Buddhist mum worries about funeral rites
FIVE years ago, when Madam Tan, a devout Buddhist, first heard that her eldest daughter Cindy Ng, then 23, was planning to be baptised, she had one concern - that the young woman would not be able to perform the funeral rites at her death.
The 53-year-old, who declined to reveal her full name, said: 'I don't like the idea that they cannot hold joss sticks or kneel when I'm dead. I gave them life. It's a form of respect. It is why I asked them not to be baptised until I die.'
Visits to places of worship
A book last year by sociologist Tong Chee Kiong on religious conversion here notes that many traditional Chinese equate baptism with becoming the foster child of the Christian God. It is like losing that child to another culture, as it were.
It is why a high percentage of Christians here are not baptised, he wrote.
Unfortunately for Madam Tan, who is self-employed, Cindy went ahead with her plans, followed not long after by her sister.
As baptised Christians, they see taking part in Buddhist funeral rites as going against their beliefs.
Madam Tan stressed that her daughters' conversions to another religion did not upset her as much as their refusal to go through certain rites, like those at their grandmother's funeral.
She said, distressed: 'They did not kneel. I asked why they didn't pay their respects to their grandmother, and they said their religion does not allow them to do so. But I think whatever it is, they should show respect.'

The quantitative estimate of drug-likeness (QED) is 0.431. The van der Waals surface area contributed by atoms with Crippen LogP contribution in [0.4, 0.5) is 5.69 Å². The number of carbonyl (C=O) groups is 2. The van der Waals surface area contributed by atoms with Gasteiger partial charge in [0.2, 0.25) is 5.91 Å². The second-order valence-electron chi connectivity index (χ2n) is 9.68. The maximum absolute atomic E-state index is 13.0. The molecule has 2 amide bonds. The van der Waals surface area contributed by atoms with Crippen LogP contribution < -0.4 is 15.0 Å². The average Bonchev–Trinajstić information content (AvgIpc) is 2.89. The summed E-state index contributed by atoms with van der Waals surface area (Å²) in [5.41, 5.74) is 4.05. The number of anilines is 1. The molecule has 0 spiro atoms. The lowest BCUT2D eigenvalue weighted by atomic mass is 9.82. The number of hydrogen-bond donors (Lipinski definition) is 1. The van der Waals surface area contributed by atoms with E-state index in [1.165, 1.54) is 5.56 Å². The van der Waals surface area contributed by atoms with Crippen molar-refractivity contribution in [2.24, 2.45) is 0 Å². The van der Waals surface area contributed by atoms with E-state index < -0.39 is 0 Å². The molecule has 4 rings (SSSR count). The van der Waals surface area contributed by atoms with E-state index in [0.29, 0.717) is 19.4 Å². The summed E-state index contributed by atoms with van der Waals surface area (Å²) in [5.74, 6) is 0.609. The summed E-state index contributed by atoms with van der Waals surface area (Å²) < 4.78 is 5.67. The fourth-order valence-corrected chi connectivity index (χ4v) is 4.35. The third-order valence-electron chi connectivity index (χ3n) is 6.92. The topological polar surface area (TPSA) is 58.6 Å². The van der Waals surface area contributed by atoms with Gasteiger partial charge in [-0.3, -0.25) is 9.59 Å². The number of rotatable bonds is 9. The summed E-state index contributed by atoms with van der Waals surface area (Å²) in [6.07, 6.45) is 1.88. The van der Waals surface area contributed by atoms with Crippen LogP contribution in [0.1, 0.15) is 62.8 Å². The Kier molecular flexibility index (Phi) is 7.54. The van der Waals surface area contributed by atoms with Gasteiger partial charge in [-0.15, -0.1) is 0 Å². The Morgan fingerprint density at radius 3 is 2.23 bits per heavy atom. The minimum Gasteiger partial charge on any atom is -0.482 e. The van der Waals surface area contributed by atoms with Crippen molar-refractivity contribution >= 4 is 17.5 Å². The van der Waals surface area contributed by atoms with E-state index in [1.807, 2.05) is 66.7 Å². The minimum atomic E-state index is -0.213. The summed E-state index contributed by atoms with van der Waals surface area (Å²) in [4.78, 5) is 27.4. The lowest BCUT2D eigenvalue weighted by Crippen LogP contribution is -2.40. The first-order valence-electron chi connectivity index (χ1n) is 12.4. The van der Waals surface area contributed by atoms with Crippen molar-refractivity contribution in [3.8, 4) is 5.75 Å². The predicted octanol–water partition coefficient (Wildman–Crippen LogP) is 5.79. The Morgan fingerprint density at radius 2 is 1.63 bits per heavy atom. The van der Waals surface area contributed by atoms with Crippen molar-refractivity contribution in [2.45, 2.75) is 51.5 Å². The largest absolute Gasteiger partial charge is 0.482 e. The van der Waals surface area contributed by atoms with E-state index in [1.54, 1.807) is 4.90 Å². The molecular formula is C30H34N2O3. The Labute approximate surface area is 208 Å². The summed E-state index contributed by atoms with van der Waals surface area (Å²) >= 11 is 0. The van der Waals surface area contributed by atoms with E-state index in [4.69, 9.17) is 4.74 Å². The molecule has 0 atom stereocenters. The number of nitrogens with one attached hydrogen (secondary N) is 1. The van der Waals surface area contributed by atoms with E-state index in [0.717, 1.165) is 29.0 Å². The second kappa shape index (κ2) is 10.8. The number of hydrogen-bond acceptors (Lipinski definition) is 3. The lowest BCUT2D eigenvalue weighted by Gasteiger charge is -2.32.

Her point is that parents and ancestors are accorded pole position in Chinese religions; though she herself was born into Taoism and later became a Buddhist, it has not stopped her from practising other Chinese rites and customs.
'In my religion, parents are the biggest. In their religion, Jesus is biggest. To me, there is nothing wrong with kneeling before them.'
She sees it as a form of betrayal that two of her three girls do not share the same spiritual beliefs, especially after accompanying her to visit temples during their childhood. It is also hard trying to get them to accept concepts she holds close to her heart, like karma - that everything comes full circle - or reincarnation.
'I tell them about it, but they don't believe me,' she said.
She has come to accept that she has little control over her grown-up children's decisions, and has given way to them when they refuse to include Chinese rites during events such as weddings.
'I just let them do whatever they want to do... You can't change their minds. I just want them to be happy.'
She is holding out hope that her youngest daughter, now 21, will not convert as well: 'I tell her, if she can, to remain Buddhist. Of course, I would like a traditional Buddhist funeral when I go, and she will pay me those last respects.'